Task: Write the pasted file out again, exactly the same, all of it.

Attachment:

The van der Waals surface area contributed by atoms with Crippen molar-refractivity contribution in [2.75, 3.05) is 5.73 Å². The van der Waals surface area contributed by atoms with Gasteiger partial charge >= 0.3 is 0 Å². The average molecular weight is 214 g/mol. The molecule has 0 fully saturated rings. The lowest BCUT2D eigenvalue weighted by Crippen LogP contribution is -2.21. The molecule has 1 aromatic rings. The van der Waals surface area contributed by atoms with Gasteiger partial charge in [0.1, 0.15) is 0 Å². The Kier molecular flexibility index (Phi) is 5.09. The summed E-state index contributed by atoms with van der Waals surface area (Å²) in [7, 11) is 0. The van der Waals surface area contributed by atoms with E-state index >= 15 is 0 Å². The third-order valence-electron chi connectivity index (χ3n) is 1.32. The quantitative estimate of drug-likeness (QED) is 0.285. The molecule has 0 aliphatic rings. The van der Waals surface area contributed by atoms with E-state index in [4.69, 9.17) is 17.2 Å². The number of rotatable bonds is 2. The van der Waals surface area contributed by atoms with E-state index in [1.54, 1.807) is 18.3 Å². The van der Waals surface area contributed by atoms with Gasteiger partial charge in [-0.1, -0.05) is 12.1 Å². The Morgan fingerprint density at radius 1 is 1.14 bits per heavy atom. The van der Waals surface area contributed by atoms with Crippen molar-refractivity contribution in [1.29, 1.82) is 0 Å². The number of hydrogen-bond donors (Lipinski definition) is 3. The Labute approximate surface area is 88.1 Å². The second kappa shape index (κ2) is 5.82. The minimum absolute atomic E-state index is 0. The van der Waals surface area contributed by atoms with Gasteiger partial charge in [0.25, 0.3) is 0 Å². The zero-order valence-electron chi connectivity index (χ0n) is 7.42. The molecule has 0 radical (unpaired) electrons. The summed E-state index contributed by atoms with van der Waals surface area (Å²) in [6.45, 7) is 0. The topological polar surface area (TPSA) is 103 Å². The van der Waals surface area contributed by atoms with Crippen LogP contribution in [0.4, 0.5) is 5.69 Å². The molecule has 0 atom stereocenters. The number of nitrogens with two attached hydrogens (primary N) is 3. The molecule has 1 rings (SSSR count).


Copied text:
The van der Waals surface area contributed by atoms with Crippen molar-refractivity contribution in [2.75, 3.05) is 5.73 Å². The van der Waals surface area contributed by atoms with Gasteiger partial charge >= 0.3 is 0 Å². The average molecular weight is 214 g/mol. The molecule has 0 fully saturated rings. The lowest BCUT2D eigenvalue weighted by Crippen LogP contribution is -2.21. The molecule has 1 aromatic rings. The van der Waals surface area contributed by atoms with Gasteiger partial charge in [0.1, 0.15) is 0 Å². The Kier molecular flexibility index (Phi) is 5.09. The summed E-state index contributed by atoms with van der Waals surface area (Å²) in [7, 11) is 0. The van der Waals surface area contributed by atoms with E-state index >= 15 is 0 Å². The third-order valence-electron chi connectivity index (χ3n) is 1.32. The quantitative estimate of drug-likeness (QED) is 0.285. The molecule has 0 aliphatic rings. The van der Waals surface area contributed by atoms with E-state index in [4.69, 9.17) is 17.2 Å². The number of rotatable bonds is 2. The van der Waals surface area contributed by atoms with E-state index in [1.54, 1.807) is 18.3 Å². The van der Waals surface area contributed by atoms with Gasteiger partial charge in [-0.1, -0.05) is 12.1 Å². The Morgan fingerprint density at radius 1 is 1.14 bits per heavy atom. The van der Waals surface area contributed by atoms with Crippen molar-refractivity contribution in [1.29, 1.82) is 0 Å². The number of hydrogen-bond donors (Lipinski definition) is 3. The Labute approximate surface area is 88.1 Å². The second kappa shape index (κ2) is 5.82. The minimum absolute atomic E-state index is 0. The van der Waals surface area contributed by atoms with Gasteiger partial charge in [0.25, 0.3) is 0 Å². The zero-order valence-electron chi connectivity index (χ0n) is 7.42. The molecule has 0 radical (unpaired) electrons. The summed E-state index contributed by atoms with van der Waals surface area (Å²) in [6.45, 7) is 0. The topological polar surface area (TPSA) is 103 Å². The van der Waals surface area contributed by atoms with Crippen LogP contribution in [0.4, 0.5) is 5.69 Å². The molecule has 0 atom stereocenters. The number of nitrogens with two attached hydrogens (primary N) is 3. The molecule has 1 rings (SSSR count).